Zahra Aref and Ayman Younis have been selected as recipients of IEEE Communications Society Phoenix ISS Awards for academic year 2021-2022. The IEEE Communications Society Phoenix ISS Award was established to encourage engineering student to participate in professional activities. Awards are to be given to full-time or part-time students to cover expenses for students to attend the International Switching Symposium, or other IEEE Communications Society Conferences.
Congratulations Zahra and Younis!
Bios and abstracts of their recent papers are below.
Zahra Aref is a Ph.D. candidate at WINLAB, Department of Electrical and Computer Engineering, Rutgers University, NJ, USA. She is advised by Prof. Narayan B. Mandayam. Zahra’s research is focused on cyber-security, deep reinforcement learning, and human decision-making models. She was awarded as the best TA in the Department of Electrical Engineering, Rutgers University, in Spring 2021. Zahra received her master’s degree in Electrical Engineering/Telecommunication from Isfahan University of Technology, Isfahan, Iran in 2014, and developed high-speed network switches on NetFPGA.
Abstract: Cloud storage is a target of advanced persistent threats (APTs), where a sophisticated adversary attempts to steal sensitive data in a continuous manner. Human monitoring and intervention are the integral part of the reinforcement learning (RL) approaches to defend against APTs. In this paper, prospect theory (PT) is used to model the subjective behavior of the cloud storage defender in assigning computing resources (processing units) to scan and monitor the cloud storage system against an APT attacker bot, which attempts to steal information from the cloud. Under a constraint on the total number of processing units and a lack of knowledge of the opponent’s resource allocation strategy, we study the defense performance of a federated maximum-likelihood deep Q-network (FMLDQ) RL algorithm against a sophisticated branching dueling deep Q-network (BDQ) RL attack algorithm. Specifically, the RL strategy for the defender is affected by subjective decisions in estimating the processing units of the attacker. Simulation results show that when the defender has more resources than the attacker, an EUT-based defense strategy (without human intervention) yields better data protection. On the other hand, when the defender has fewer resources, a PT based defense strategy (with human intervention) is better.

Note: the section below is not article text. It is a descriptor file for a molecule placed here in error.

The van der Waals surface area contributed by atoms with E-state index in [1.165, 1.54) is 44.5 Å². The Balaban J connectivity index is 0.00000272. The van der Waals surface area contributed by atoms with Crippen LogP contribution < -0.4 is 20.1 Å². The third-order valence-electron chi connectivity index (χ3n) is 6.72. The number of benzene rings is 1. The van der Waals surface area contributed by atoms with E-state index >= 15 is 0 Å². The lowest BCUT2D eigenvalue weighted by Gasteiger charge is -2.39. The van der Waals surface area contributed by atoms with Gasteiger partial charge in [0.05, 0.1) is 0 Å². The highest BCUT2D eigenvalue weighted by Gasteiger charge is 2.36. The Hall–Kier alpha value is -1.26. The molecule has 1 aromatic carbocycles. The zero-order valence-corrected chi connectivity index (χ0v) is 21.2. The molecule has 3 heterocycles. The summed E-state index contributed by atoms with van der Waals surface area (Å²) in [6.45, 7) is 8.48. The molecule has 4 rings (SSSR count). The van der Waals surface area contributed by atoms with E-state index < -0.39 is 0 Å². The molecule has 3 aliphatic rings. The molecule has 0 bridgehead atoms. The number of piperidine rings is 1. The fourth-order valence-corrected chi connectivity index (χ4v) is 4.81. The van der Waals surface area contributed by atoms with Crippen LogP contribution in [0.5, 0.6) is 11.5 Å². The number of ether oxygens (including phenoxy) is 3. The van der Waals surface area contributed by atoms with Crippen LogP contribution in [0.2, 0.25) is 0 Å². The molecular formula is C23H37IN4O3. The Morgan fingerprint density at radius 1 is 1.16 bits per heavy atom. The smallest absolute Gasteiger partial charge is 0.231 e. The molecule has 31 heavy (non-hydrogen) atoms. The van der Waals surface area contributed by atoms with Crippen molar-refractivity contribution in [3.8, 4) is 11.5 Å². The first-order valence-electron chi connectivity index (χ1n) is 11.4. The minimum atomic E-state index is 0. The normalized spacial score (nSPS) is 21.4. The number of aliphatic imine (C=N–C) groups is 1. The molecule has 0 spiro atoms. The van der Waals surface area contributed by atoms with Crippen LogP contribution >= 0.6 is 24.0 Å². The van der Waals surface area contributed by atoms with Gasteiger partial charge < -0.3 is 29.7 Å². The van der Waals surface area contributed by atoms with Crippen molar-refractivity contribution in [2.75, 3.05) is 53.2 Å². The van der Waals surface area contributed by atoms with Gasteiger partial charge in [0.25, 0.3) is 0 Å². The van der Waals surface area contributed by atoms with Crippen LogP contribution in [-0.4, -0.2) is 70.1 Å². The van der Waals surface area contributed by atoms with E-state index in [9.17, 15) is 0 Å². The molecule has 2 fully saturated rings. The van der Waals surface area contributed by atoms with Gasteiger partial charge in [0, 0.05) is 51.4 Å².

Ayman Younis is a Ph.D. candidate at the Cyber-Physical Systems Laboratory (CPS Lab), Department of Electrical and Computer Engineering, Rutgers University, NJ. He is advised by Prof. Dario Pompili. His research focuses on wireless communications and mobile cloud computing, with emphasis on software-defined testbeds. He received the Best Paper Award at the IEEE/IFIP Wireless On-demand Network Systems and Services Conference (WONS) in 2021.
Abstract: Next-Generation Radio Access Network (NG-RAN) is an emerging paradigm that provides flexible distribution of cloud computing and radio capabilities at the edge of the wireless Radio Access Points (RAPs). Computation at the edge bridges the gap for roaming end users, enabling access to rich services and applications. In this paper, we propose a multi-edge node task offloading system, i.e., QLRan, a novel optimization solution for latency and quality tradeoff task allocation in NG-RANs. Considering constraints on service latency, quality loss, and edge capacity, the problem of joint task offloading, latency, and Quality Loss of Result (QLR) is formulated in order to minimize the User Equipment (UEs) task offloading utility, which is measured by a weighted sum of reductions in task completion time and QLR cost. The QLRan optimization problem is proved as a Mixed Integer Nonlinear Program (MINLP) problem, which is a NP-hard problem. To efficiently solve the QLRan optimization problem, we utilize Linear Programming (LP)-based approach that can be later solved by using convex optimization techniques. Additionally, a programmable NG-RAN testbed is presented where the Central Unit (CU), Distributed Unit (DU), and UE are virtualized using the OpenAirInterface (OAI) software platform to characterize the performance in terms of data input, memory usage, and average processing time with respect to QLR levels. Simulation results show that our algorithm performs significantly improves the network latency over different configurations.